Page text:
Lowell Workers’ Compensation Lawyer
Employers without Proper Workers’ Compensation Coverage Will Be Fined
Because carrying workers’ compensation insurance is the law, the State of Massachusetts takes lack of insurance very seriously. When it is discovered that an employer does not have the proper coverage, the Department of Industrial Accidents (DIA) issues an order for the company to stop work. The business will also charge the business $100 per day as a fine until the company has the proper insurance. This fee starts on the day that the stop work order is issued. Employers may also be charged with a crime if they do not carry the proper coverage. They may also be fined or sentenced to a one-year prison term. Uninsured businesses may lose their opportunity to bid on public contracts.
Employers Must Tell Workers the Name of Their Insurer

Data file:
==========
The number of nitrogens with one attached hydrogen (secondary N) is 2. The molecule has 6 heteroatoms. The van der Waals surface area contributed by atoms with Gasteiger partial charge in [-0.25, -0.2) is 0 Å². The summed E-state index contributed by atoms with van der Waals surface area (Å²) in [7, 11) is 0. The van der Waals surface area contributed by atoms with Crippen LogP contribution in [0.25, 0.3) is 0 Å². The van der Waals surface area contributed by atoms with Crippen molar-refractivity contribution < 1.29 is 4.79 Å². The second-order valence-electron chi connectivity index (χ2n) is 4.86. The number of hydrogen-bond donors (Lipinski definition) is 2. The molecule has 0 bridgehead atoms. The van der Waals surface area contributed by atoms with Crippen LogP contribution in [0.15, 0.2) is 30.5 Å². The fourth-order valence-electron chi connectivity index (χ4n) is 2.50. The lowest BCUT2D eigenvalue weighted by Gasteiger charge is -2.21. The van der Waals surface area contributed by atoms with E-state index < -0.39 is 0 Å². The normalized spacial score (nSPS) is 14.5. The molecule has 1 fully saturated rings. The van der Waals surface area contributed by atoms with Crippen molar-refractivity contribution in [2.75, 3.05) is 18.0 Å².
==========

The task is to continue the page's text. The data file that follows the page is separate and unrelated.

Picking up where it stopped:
Under Massachusetts law, employers must give the name of their workers’ compensation insurer to their workers. This is often done through a form published by the DIA known as a Notice to Employees. The notice must be posted in a place where workers can easily see it. If this notice is not posted, the employer may be fined $100.
State Law Governs How Medical Only Claims Must Be Reported
Medical only claims are defined by the State of Massachusetts as workers’ compensation claims that result in medical bills and that have less than five days where the employee is unable to work. Those claims must be reported to the workers’ compensation insurance company and to the DIA. The insurance company should have a specific form that employers can use.